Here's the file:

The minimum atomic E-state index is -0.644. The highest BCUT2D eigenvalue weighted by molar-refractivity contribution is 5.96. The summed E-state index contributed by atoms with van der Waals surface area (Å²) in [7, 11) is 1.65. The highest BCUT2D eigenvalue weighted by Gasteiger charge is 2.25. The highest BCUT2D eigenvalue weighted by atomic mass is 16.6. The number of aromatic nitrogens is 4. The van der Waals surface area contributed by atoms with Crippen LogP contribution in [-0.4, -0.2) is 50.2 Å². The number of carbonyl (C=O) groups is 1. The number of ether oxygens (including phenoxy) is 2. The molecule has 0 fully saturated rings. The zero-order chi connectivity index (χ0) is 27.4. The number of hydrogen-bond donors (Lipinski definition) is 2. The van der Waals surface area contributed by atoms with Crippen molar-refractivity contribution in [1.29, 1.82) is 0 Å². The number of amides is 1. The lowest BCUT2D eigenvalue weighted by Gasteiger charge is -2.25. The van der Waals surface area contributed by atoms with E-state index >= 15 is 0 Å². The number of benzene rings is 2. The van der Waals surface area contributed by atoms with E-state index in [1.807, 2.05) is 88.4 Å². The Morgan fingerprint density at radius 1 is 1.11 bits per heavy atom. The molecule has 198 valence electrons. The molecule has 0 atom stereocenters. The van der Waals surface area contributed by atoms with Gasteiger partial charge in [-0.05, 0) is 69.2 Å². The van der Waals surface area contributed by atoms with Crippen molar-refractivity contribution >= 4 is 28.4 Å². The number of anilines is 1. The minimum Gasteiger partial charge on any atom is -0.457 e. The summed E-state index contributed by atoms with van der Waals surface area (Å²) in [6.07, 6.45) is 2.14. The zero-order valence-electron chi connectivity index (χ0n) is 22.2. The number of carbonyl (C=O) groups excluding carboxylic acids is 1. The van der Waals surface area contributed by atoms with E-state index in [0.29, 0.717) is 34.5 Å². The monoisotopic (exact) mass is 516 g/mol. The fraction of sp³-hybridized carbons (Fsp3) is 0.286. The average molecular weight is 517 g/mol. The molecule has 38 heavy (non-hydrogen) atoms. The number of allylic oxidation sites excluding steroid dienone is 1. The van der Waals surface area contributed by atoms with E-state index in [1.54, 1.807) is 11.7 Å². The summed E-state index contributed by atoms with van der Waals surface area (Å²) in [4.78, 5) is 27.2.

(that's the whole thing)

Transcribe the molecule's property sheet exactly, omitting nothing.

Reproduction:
The minimum atomic E-state index is -0.644. The highest BCUT2D eigenvalue weighted by molar-refractivity contribution is 5.96. The summed E-state index contributed by atoms with van der Waals surface area (Å²) in [7, 11) is 1.65. The highest BCUT2D eigenvalue weighted by Gasteiger charge is 2.25. The highest BCUT2D eigenvalue weighted by atomic mass is 16.6. The number of aromatic nitrogens is 4. The van der Waals surface area contributed by atoms with Crippen LogP contribution in [-0.4, -0.2) is 50.2 Å². The number of carbonyl (C=O) groups is 1. The number of ether oxygens (including phenoxy) is 2. The molecule has 0 fully saturated rings. The zero-order chi connectivity index (χ0) is 27.4. The number of hydrogen-bond donors (Lipinski definition) is 2. The van der Waals surface area contributed by atoms with Crippen molar-refractivity contribution in [1.29, 1.82) is 0 Å². The number of amides is 1. The lowest BCUT2D eigenvalue weighted by Gasteiger charge is -2.25. The van der Waals surface area contributed by atoms with E-state index >= 15 is 0 Å². The number of benzene rings is 2. The van der Waals surface area contributed by atoms with E-state index in [1.807, 2.05) is 88.4 Å². The Morgan fingerprint density at radius 1 is 1.11 bits per heavy atom. The molecule has 198 valence electrons. The molecule has 0 atom stereocenters. The van der Waals surface area contributed by atoms with Gasteiger partial charge in [-0.05, 0) is 69.2 Å². The van der Waals surface area contributed by atoms with Crippen molar-refractivity contribution >= 4 is 28.4 Å². The number of anilines is 1. The minimum Gasteiger partial charge on any atom is -0.457 e. The summed E-state index contributed by atoms with van der Waals surface area (Å²) in [6.07, 6.45) is 2.14. The zero-order valence-electron chi connectivity index (χ0n) is 22.2. The number of carbonyl (C=O) groups excluding carboxylic acids is 1. The van der Waals surface area contributed by atoms with E-state index in [0.29, 0.717) is 34.5 Å². The monoisotopic (exact) mass is 516 g/mol. The fraction of sp³-hybridized carbons (Fsp3) is 0.286. The average molecular weight is 517 g/mol. The molecule has 38 heavy (non-hydrogen) atoms. The number of allylic oxidation sites excluding steroid dienone is 1. The van der Waals surface area contributed by atoms with E-state index in [1.54, 1.807) is 11.7 Å². The summed E-state index contributed by atoms with van der Waals surface area (Å²) in [4.78, 5) is 27.2.